Fungal ribotoxins: molecular dissection of a familyof natural killers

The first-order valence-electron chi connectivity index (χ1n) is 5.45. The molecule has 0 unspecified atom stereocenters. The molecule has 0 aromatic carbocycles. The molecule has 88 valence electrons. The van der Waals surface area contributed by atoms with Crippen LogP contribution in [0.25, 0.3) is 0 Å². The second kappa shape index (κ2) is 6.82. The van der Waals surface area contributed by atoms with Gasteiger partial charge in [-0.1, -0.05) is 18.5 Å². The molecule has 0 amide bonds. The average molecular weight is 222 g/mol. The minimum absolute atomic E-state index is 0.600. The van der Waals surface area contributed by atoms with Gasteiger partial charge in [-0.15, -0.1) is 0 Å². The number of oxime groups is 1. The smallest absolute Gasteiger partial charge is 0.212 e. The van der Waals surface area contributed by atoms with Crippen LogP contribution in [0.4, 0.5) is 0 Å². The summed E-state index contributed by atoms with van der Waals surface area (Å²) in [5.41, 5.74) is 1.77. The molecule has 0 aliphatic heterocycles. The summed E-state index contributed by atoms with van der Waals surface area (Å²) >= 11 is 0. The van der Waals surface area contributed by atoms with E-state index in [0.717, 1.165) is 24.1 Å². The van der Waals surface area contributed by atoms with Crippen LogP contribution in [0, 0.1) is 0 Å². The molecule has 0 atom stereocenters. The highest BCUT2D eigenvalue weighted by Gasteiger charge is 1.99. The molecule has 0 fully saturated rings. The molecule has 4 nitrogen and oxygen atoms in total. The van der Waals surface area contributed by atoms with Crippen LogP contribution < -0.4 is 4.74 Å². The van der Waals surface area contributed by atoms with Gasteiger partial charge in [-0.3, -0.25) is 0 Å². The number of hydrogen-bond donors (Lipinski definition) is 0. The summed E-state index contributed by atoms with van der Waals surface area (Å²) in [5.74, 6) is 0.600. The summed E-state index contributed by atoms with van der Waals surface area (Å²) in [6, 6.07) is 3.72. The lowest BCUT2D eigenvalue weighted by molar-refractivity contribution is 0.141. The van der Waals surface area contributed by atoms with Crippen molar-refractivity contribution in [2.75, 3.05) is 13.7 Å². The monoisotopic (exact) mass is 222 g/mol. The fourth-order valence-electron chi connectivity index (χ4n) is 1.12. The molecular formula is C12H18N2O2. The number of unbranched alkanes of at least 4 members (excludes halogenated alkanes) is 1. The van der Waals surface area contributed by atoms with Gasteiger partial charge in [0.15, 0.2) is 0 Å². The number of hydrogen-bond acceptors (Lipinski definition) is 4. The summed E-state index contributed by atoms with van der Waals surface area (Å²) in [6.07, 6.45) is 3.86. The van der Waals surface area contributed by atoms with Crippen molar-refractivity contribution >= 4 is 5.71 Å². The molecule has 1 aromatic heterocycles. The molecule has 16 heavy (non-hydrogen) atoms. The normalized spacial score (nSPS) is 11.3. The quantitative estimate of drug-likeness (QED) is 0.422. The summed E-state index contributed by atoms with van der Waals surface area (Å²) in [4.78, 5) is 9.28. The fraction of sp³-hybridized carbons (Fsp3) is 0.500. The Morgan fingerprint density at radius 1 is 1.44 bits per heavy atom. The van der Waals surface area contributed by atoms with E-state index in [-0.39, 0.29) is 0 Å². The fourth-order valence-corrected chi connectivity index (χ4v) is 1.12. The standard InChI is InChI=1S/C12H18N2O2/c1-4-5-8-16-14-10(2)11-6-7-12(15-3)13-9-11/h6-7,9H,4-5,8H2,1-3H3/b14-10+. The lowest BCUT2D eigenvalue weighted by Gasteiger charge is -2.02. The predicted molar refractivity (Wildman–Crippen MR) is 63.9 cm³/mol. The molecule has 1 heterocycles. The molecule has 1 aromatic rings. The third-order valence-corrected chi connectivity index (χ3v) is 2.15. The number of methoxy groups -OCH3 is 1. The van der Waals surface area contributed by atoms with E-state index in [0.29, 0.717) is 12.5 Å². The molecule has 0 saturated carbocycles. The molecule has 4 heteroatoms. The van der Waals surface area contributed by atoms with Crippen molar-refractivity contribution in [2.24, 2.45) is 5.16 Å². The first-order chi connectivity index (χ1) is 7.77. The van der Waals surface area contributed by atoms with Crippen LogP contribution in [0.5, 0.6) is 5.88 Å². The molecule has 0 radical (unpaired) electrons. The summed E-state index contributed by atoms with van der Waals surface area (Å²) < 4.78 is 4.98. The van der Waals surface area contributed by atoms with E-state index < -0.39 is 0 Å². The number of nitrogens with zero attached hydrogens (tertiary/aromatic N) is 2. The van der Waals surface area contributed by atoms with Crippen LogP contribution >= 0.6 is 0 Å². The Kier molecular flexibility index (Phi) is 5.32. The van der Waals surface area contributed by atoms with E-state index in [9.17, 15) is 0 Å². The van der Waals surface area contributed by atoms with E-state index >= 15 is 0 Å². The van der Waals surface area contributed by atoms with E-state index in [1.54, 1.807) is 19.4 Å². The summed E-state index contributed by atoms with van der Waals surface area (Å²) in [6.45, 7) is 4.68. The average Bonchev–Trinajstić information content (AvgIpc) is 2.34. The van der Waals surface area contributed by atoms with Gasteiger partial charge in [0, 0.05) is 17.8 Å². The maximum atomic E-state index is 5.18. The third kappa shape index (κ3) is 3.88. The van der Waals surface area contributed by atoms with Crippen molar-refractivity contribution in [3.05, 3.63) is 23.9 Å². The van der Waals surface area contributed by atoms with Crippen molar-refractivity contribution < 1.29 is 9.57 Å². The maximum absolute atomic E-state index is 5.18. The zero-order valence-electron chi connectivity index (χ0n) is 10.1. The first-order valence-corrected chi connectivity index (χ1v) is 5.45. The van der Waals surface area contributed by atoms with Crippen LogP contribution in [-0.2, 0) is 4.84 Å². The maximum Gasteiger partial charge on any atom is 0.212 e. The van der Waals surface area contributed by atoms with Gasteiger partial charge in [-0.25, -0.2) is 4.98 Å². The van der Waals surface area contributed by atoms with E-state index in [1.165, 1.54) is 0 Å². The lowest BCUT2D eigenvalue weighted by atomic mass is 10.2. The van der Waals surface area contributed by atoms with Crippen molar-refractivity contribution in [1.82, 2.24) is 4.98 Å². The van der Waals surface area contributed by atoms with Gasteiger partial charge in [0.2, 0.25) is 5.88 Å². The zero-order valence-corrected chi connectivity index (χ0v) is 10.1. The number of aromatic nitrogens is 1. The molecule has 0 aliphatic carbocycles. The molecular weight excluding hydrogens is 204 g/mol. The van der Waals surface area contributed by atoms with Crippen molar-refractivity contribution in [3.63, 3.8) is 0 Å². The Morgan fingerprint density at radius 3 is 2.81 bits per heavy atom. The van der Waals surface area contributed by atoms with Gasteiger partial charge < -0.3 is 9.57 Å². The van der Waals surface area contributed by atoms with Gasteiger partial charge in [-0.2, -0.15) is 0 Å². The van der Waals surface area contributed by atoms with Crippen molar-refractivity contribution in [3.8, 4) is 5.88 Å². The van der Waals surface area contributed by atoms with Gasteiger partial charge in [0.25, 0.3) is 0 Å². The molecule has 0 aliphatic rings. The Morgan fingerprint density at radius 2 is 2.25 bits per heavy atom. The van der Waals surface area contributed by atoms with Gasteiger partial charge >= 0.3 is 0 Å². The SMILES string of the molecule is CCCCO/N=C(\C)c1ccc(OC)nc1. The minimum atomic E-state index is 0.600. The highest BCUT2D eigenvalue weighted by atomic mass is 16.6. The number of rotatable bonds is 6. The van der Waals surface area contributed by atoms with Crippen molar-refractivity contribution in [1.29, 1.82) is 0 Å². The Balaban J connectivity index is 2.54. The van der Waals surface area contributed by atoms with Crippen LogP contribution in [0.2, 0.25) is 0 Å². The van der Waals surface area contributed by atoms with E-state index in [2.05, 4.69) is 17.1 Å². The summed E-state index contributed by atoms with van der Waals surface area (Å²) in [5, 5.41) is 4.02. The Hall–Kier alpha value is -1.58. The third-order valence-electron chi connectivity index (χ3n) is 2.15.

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RNase T1 is the best known representative of a large family of ribonucleolytic proteins secreted by fungi, mostly Aspergillus and Penicillium species. Ribotoxins stand out among them by their cytotoxic character. They exert their toxic action by first entering the cells and then cleaving a single phosphodiester bond located within a universally conserved sequence of the large rRNA gene, known as the sarcin–ricin loop. This cleavage leads to inhibition of protein biosynthesis, followed by cellular death by apoptosis. Although no protein receptor has been found for ribotoxins, they preferentially kill cells showing altered membrane permeability, such as those that are infected with virus or transformed. Many steps of the cytotoxic process have been elucidated at the molecular level by means of a variety of methodological approaches and the construction and purification of different mutant versions of these ribotoxins. Ribotoxins have been used for the construction of immunotoxins, because of their cytotoxicity. Besides this activity, Aspf1, a ribotoxin produced by Aspergillus fumigatus, has been shown to be one of the major allergens involved in allergic aspergillosis-related pathologies. Protein engineering and peptide synthesis have been used in order to understand the basis of these pathogenic mechanisms as well as to produce hypoallergenic proteins with potential diagnostic and immunotherapeutic applications.